Advanced Segments is by far the most useful feature in all of Google Analytics. I believe that your ability to use them are what separates you from a beginner Google Analytics user. Today, I want to share a quick tip to make them even more useful. One of the limitations that I often hear, especially from Adobe users, is that you cannot created a hit-scoped segment in Google Analytics. Let’s start with why this is even important.
Advanced Segment Scoping
Say we want to analyze information related to what happens before and after someone adds a product to the cart. We can start by creating a segment of any session/visit where an event action contains add to cart. The segment below will isolate any session where an add to cart occurred and return everything in that session.
What if we wanted to know how many of these users that added a product to the cart, also looked at our spring sale page? This is where we get into scoping and order. Do you want to look at a visit/session where both actions occurred, do you want to look at users where both actions occurred (even if they happened individually in separate visits), or do we need to establish an order and define that the user must first see our sale before adding to cart? Depending on the question you are trying to answer any of these may be appropriate. If we want to go with the last option of anyone who viewed our sales page and then ever added a product to bag, we need to change our scope and conditions. Here is how we would do that:
Hit-Scoped Advanced Segments
Now for the quick tip. What if we needed to ensure that a user who viewed our sales page, actually added a product from that sales page to their cart? The conditions in the segment above do not ensure this. They simply state the user added some product to cart and that product may or may not have been included in that sale. We can achieve this by adding conditions to our sequence like this:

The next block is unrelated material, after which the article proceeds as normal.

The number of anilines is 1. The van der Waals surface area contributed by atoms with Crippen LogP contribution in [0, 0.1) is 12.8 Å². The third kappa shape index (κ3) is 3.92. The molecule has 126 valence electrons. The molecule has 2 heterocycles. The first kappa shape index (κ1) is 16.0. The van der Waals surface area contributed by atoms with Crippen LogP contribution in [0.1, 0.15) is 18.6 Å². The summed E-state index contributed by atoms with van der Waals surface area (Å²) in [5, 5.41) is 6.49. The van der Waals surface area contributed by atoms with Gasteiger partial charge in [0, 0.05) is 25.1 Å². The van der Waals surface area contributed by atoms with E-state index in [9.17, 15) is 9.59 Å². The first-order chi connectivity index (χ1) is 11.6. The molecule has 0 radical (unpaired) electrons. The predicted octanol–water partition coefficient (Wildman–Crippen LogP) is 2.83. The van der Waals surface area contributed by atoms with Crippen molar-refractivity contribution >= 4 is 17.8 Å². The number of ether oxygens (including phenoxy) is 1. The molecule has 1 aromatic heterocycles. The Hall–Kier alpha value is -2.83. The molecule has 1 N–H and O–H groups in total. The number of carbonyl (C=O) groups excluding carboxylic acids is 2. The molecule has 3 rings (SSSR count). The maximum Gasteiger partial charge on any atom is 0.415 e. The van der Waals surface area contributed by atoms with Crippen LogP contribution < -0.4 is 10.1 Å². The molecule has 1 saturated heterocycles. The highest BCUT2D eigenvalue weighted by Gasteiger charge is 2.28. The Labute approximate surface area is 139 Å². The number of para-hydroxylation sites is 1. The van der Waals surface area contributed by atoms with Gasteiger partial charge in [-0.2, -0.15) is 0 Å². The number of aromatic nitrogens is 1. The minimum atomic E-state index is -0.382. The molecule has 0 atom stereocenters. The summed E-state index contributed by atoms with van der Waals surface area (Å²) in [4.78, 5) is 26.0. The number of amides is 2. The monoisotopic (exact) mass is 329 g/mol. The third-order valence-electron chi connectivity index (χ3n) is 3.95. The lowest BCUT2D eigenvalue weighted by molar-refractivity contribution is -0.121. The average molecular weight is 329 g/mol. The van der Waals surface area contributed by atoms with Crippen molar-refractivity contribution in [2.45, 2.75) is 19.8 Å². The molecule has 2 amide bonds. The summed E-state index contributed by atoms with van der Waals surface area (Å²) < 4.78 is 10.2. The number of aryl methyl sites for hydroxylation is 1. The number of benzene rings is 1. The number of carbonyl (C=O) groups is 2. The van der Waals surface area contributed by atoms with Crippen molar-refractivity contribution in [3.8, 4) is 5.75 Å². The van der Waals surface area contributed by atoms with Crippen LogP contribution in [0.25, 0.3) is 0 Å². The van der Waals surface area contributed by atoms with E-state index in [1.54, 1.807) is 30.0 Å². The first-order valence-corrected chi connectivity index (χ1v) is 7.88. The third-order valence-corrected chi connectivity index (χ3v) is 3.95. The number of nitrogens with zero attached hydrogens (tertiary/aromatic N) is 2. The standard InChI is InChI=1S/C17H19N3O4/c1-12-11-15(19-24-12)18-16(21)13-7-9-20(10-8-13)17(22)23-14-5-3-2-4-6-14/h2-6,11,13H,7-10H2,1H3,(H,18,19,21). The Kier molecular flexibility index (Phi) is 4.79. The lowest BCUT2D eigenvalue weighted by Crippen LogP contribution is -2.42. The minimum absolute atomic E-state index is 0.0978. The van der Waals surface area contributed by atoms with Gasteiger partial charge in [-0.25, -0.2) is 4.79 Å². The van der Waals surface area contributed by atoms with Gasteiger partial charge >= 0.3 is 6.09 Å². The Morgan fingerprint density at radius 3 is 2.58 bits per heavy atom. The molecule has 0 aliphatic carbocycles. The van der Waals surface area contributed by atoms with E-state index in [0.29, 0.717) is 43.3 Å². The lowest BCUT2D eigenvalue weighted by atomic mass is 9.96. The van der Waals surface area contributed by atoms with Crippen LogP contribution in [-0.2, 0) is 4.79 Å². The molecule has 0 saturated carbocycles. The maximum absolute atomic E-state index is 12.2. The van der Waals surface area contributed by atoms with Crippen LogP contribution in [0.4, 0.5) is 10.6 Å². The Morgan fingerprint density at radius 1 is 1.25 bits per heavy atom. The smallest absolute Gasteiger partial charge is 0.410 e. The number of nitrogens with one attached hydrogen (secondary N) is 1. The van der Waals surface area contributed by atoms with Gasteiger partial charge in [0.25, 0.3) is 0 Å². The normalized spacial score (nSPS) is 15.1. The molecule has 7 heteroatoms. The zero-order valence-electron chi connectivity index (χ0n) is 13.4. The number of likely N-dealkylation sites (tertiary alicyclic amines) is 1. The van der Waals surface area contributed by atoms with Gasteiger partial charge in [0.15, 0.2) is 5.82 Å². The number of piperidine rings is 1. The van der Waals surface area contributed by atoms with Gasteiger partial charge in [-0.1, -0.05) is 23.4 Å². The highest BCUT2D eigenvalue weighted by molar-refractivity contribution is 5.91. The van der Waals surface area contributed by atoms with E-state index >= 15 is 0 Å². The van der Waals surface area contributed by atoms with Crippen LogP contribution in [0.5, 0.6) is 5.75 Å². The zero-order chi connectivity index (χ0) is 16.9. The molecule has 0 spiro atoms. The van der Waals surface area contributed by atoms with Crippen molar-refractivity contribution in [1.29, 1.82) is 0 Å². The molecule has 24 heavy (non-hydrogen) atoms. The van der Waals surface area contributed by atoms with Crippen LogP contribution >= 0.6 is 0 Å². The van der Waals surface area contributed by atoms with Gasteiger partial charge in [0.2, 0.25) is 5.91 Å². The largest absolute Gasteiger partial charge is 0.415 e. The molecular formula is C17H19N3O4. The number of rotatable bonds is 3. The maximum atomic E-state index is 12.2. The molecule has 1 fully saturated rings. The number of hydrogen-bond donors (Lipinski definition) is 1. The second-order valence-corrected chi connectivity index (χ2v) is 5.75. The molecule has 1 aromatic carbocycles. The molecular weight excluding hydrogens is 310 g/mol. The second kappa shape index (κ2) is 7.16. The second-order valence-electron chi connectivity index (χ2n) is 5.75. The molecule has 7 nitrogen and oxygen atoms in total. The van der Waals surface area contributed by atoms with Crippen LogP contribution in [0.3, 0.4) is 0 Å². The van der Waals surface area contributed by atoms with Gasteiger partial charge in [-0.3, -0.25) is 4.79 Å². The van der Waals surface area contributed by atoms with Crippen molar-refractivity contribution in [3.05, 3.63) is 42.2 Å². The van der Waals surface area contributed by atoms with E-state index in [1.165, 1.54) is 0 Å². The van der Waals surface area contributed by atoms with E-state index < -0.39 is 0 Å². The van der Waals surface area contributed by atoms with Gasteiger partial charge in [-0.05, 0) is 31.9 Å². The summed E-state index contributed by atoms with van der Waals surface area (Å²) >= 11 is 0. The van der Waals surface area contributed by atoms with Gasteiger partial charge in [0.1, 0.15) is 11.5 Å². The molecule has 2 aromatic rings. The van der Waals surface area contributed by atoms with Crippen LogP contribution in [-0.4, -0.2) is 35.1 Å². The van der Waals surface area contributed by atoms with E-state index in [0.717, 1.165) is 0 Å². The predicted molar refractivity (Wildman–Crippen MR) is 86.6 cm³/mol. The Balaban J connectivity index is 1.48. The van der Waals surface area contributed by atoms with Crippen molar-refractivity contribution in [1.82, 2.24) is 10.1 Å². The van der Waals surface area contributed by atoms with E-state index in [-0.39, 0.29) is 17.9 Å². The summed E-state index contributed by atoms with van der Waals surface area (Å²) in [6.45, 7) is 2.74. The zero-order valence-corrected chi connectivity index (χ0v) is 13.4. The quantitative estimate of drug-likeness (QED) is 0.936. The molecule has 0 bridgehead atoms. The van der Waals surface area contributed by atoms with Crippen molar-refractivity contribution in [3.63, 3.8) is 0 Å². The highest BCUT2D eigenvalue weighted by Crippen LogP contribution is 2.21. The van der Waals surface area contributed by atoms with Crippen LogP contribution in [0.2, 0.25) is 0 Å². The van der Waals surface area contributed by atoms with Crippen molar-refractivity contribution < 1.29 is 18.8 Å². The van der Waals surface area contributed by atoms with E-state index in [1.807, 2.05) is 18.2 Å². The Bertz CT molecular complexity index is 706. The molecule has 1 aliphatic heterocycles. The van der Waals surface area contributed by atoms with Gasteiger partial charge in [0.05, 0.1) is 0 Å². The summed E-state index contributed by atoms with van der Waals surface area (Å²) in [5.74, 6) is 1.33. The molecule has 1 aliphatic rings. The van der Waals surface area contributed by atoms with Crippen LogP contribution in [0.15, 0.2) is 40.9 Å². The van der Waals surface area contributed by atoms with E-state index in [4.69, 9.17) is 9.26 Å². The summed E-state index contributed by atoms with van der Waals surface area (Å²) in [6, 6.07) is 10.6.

Pretty simple, but something pretty important happened here. What we did, was use a new ‘hidden’ scope for hit-scoped segments and conditions. To further build on why this is important lets try and build segments to identify users who added a specific product to their cart. If you are not familiar with how to use hit-scoped you could get very inaccurate data. Lets create a segment of any session where a Metal Roller Pen was added to cart. The two segments built below show the data discrepancy. The first segment shows us anyone who every interacted with a Metal Texture Roller Pen and also added a product to the bag. That interaction with the Metal Texture Roller Pen could have been a product detail view or even a product impression. The conditions are evaluated across the session and not against each other. The second segment shows how to enforce and evaluate the conditions at the same time.
Now you know why you need hit-scoped segments and conditions and how to build them =)